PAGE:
On October 1, 2010 Haiti was finally freed of its final $447 million in crippling debts to international institutions.
I thanked God for this small act of grace - responding to the prayers of millions of Haitians and supporters around the globe, as well as the evangelicals who joined me in sending a letter to President Obama in support of Haiti debt relief earlier this year.
It was a day of hope that spoke to the justice and truth of the Bible's "Jubilee" - a year where all debts are forgiven. It was a day that spoke to the power of the faith movement to successfully change public policy.
Just think what it is to be called to be Salt and Light. Compassion is many things, empathy certainly, but it is more, much more than that. There are two parts to compassion, the emotional part - feeling the other’s pain, and the action - doing something to alleviate it.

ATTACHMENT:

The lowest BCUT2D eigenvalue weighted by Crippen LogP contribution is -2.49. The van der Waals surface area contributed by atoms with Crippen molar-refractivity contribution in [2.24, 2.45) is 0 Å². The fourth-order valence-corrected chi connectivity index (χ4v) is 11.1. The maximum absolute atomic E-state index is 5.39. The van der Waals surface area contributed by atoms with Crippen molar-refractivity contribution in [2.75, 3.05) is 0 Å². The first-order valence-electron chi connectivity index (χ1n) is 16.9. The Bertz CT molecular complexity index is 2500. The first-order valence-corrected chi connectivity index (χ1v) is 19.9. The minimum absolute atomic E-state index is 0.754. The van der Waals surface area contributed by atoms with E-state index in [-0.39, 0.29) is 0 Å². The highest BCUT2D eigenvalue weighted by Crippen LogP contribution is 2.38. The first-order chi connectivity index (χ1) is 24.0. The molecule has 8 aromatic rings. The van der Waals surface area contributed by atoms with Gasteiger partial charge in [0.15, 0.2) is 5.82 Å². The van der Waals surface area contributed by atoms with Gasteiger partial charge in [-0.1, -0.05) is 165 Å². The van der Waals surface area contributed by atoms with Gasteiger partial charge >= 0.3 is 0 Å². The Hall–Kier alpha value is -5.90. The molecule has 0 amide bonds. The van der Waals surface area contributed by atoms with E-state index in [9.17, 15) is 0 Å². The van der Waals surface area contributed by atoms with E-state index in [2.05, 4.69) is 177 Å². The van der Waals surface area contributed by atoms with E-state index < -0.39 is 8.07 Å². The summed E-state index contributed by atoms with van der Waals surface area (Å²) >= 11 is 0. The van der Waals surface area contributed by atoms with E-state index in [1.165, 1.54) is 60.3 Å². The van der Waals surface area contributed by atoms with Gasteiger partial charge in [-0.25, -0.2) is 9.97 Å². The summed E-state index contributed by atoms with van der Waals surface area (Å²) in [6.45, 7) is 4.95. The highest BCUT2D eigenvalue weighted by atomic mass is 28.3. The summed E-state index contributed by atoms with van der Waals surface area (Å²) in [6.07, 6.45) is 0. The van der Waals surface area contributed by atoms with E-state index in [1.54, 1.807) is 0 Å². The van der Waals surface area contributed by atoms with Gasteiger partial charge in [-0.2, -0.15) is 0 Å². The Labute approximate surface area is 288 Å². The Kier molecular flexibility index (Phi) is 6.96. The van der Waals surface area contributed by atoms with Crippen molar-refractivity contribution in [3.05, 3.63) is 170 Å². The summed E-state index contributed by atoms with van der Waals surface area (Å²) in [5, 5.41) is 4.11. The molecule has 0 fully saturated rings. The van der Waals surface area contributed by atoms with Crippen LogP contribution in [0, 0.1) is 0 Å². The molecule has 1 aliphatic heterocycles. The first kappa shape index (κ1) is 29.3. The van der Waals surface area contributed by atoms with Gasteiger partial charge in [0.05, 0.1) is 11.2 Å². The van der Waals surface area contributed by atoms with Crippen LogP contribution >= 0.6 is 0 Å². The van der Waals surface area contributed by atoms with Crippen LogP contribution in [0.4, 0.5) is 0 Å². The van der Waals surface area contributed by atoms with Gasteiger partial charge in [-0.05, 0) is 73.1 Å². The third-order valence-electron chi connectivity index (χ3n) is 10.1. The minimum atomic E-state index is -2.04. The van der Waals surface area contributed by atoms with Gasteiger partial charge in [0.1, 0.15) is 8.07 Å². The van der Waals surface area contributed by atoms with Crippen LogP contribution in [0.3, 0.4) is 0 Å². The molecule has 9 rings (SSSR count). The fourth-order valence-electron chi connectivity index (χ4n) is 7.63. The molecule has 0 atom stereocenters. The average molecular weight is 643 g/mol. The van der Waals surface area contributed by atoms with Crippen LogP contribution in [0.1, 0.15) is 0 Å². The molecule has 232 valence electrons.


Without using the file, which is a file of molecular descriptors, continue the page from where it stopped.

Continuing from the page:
Compassion or anger? Anger or Compassion? No contest: Trying to turn the world into a more compassionate place wins hands down.
My feelings about my first experience of "attack ads" in the mid-term elections will have to wait until another day. Whilst people who should know better muck-rake, there’s a human race to help save.
November 18th is the day. It will be a year since the launch of the “Charter for Compassion”, an event I filmed at the National Press Club in Washington, D.C. and which I have been following throughout the year as part of Odyssey Networks’ commitment to tell the stories of faith in action. We have gathered stories of compassionate acts wherever we have gone, from Nigeria to Haiti, from Louisiana to Seattle. And what have I learned? Well, for one thing, compassion is no mushy wishy-washy weak option. Jesus’ life was the embodiment of compassion, he showed us the way, he challenged us, and his life was no easy-opt out!